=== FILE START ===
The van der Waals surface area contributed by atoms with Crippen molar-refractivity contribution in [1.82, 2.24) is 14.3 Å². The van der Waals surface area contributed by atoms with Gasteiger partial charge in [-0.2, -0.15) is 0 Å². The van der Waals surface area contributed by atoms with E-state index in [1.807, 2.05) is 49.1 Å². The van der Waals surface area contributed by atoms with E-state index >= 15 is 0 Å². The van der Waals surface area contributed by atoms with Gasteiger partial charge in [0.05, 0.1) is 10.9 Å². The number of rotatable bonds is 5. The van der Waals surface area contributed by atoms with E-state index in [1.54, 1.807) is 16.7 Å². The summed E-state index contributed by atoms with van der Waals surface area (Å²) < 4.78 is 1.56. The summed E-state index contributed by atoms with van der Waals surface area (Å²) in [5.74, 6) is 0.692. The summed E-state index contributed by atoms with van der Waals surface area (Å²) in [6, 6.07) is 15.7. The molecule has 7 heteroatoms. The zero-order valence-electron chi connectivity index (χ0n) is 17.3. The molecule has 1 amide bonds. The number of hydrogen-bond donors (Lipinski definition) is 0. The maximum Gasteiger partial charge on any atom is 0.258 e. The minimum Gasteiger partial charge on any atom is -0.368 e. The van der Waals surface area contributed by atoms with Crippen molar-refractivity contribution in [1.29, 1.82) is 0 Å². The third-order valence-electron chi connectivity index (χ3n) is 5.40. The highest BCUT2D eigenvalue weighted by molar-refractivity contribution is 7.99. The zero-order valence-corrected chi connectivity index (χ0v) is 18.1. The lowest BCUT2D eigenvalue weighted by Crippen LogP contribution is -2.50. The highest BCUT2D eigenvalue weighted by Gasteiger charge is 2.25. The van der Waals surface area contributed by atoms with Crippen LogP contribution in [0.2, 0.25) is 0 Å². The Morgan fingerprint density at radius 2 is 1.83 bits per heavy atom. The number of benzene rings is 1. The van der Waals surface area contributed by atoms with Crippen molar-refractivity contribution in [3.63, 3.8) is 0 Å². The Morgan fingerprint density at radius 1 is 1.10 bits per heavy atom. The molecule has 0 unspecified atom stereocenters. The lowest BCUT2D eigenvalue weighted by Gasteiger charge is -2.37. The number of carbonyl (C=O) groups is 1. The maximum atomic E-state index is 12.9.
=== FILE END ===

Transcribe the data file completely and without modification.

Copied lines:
The van der Waals surface area contributed by atoms with Crippen molar-refractivity contribution in [1.82, 2.24) is 14.3 Å². The van der Waals surface area contributed by atoms with Gasteiger partial charge in [-0.2, -0.15) is 0 Å². The van der Waals surface area contributed by atoms with E-state index in [1.807, 2.05) is 49.1 Å². The van der Waals surface area contributed by atoms with E-state index >= 15 is 0 Å². The van der Waals surface area contributed by atoms with Gasteiger partial charge in [0.05, 0.1) is 10.9 Å². The number of rotatable bonds is 5. The van der Waals surface area contributed by atoms with E-state index in [1.54, 1.807) is 16.7 Å². The summed E-state index contributed by atoms with van der Waals surface area (Å²) < 4.78 is 1.56. The summed E-state index contributed by atoms with van der Waals surface area (Å²) in [5.74, 6) is 0.692. The summed E-state index contributed by atoms with van der Waals surface area (Å²) in [6, 6.07) is 15.7. The molecule has 7 heteroatoms. The zero-order valence-electron chi connectivity index (χ0n) is 17.3. The molecule has 1 amide bonds. The number of hydrogen-bond donors (Lipinski definition) is 0. The maximum Gasteiger partial charge on any atom is 0.258 e. The minimum Gasteiger partial charge on any atom is -0.368 e. The van der Waals surface area contributed by atoms with Crippen molar-refractivity contribution in [1.29, 1.82) is 0 Å². The third-order valence-electron chi connectivity index (χ3n) is 5.40. The highest BCUT2D eigenvalue weighted by molar-refractivity contribution is 7.99. The zero-order valence-corrected chi connectivity index (χ0v) is 18.1. The lowest BCUT2D eigenvalue weighted by Crippen LogP contribution is -2.50. The highest BCUT2D eigenvalue weighted by Gasteiger charge is 2.25. The van der Waals surface area contributed by atoms with Crippen LogP contribution in [0.2, 0.25) is 0 Å². The Morgan fingerprint density at radius 2 is 1.83 bits per heavy atom. The number of benzene rings is 1. The van der Waals surface area contributed by atoms with Crippen molar-refractivity contribution in [3.63, 3.8) is 0 Å². The Morgan fingerprint density at radius 1 is 1.10 bits per heavy atom. The molecule has 0 unspecified atom stereocenters. The lowest BCUT2D eigenvalue weighted by Gasteiger charge is -2.37. The number of carbonyl (C=O) groups is 1. The maximum atomic E-state index is 12.9.